Andrew Scheer wants to be Canada’s next Prime Minister — and if you believe the polls, that’s a very real possibility. But what do Canadians know about him?
Scheer’s beliefs have been described as “more conservative than Harper’s” and he has faced criticism that he’s too weak to stand up to wealthy special interests, right-wing premier’s like Doug Ford, or extremists in his own party.
Here’s what political watchers are saying about Andrew Scheer’s lack of leadership:
“Scheer is a weak man; his opportunism smacks not of calculation, but of desperation … He has yet to demonstrate that he has the temperament and nerve to keep the politically-incorrect, angry base of the Conservatives in check.” — Allan Freeman, iPolitics
“The leader of the official opposition almost always looks weak, as Scheer sometimes does … In addition to the structural weakness built into the job, Scheer also has to try to stand out on a stage crowded with right-wing rivals. Doug Ford and Jason Kenney are chewing up scenery in the middle of the stage; Stephen Harper continues to play a big role behind the scenes.” — Stephen Maher, Maclean’s
“This isn’t about censorship, or political correctness. It’s about judgment, and choices. Scheer has been too eager to appease, or too afraid to offend, a section of opinion that is at best filled with fear and at worst filled with hate.” — Andrew Coyne, National Post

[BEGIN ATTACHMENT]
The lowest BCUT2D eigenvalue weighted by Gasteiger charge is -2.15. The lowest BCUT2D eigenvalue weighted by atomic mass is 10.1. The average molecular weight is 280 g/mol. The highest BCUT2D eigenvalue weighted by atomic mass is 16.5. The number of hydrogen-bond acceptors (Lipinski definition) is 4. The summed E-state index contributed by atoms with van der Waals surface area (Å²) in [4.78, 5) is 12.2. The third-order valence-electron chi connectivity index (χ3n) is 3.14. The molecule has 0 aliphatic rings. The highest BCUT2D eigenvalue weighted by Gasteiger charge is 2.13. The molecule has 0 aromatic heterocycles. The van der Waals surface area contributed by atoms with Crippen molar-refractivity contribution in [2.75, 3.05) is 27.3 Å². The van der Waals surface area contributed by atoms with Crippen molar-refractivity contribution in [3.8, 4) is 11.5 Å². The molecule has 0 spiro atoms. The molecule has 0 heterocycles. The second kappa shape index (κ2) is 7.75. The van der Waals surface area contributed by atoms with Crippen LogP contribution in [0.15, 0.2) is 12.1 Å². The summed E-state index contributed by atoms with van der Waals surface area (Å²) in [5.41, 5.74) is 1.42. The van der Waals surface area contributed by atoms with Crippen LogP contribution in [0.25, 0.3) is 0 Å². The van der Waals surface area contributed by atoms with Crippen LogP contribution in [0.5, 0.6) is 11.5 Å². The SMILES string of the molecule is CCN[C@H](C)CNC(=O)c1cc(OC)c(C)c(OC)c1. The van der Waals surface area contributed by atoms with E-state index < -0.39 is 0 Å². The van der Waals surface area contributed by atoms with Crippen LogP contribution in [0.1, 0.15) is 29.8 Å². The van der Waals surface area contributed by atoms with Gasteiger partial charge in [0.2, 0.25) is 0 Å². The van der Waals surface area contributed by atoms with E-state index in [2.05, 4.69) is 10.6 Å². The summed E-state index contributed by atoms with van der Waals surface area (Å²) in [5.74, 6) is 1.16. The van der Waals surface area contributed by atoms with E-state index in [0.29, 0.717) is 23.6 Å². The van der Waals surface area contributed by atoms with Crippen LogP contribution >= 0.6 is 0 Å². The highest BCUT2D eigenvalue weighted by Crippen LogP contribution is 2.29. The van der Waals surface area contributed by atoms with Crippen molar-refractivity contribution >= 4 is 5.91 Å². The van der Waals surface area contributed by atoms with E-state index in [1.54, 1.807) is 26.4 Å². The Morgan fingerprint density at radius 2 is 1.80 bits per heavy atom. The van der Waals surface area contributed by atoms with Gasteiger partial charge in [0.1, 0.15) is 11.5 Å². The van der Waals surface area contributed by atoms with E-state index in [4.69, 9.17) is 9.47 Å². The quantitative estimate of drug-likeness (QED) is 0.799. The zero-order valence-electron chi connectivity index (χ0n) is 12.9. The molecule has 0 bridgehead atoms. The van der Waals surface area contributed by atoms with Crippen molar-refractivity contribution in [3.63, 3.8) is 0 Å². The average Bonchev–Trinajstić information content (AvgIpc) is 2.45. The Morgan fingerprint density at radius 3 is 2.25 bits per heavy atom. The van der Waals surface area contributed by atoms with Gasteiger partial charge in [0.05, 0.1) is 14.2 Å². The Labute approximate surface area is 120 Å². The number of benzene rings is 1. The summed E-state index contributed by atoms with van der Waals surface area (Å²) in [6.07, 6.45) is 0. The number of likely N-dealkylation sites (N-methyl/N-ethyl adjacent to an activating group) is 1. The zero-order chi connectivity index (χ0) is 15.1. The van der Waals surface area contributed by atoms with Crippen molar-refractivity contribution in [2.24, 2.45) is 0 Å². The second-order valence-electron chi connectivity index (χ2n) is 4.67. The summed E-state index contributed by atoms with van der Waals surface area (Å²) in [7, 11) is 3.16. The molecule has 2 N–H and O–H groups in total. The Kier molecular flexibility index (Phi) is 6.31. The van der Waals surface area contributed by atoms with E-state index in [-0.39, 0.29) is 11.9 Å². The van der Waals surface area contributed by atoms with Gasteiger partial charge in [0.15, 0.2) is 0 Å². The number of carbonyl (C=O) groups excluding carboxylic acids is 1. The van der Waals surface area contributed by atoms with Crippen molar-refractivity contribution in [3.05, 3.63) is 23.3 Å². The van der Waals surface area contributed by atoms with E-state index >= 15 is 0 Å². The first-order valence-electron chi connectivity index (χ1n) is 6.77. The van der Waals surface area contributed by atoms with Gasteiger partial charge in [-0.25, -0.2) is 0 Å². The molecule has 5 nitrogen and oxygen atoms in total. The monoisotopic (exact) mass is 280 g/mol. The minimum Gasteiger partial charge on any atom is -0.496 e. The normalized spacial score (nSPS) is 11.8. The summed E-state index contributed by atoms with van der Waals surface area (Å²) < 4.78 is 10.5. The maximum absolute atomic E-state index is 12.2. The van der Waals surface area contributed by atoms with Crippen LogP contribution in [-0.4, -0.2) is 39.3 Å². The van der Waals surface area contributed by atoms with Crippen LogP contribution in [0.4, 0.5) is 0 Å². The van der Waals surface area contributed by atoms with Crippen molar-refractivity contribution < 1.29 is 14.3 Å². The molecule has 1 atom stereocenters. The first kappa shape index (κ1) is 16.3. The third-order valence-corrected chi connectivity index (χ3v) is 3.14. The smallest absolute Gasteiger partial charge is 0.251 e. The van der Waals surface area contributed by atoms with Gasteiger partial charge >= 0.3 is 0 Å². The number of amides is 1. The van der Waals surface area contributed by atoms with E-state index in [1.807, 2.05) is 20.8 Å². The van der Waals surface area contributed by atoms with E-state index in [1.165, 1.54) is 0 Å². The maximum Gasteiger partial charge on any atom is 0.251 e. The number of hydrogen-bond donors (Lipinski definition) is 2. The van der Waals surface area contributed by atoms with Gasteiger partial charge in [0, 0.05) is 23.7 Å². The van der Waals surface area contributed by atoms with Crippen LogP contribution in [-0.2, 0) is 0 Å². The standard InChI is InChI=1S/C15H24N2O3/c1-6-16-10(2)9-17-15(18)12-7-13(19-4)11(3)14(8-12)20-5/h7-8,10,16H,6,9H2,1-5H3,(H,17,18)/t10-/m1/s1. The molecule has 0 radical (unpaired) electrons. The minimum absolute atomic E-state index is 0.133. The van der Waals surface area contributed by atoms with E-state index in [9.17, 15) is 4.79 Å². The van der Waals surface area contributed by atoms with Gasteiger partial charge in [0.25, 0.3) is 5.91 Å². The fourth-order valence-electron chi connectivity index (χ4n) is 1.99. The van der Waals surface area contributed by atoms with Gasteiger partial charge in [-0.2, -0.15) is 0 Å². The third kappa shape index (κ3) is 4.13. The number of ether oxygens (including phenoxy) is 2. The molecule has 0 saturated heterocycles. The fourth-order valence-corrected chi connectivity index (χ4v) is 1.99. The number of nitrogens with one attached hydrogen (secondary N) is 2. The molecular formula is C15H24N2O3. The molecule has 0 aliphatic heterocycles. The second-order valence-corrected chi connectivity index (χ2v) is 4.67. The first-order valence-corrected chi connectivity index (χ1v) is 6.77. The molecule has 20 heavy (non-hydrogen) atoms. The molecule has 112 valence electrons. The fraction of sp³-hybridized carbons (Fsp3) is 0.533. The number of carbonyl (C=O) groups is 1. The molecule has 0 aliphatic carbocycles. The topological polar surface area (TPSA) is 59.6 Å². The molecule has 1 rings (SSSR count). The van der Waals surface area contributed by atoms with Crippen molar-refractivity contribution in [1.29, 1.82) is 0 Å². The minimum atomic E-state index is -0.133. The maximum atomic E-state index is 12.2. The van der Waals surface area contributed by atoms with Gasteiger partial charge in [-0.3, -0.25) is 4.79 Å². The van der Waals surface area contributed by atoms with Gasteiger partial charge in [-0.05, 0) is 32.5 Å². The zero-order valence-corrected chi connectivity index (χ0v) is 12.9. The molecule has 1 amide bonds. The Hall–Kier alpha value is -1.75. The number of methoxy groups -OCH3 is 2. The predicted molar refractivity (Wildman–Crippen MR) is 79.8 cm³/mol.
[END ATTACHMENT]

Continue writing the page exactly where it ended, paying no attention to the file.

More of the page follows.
“Scheer's kid glove treatment of St. Albert MP sends all the wrong messages … Instead, by giving only a wrist slap to Cooper, Scheer has sent the wrong kind of message to voters already nervous the party is unwilling to get tough with extremist viewpoints in its midst.” — Keith Gerein, Edmonton Journal
If Andrew Scheer has such a problem showing leadership and standing up to people in his own party, can we really trust him to stand for what matters to the rest of us? From healthcare and education to core Canadian values, Scheer’s weakness could end up costing us a lot.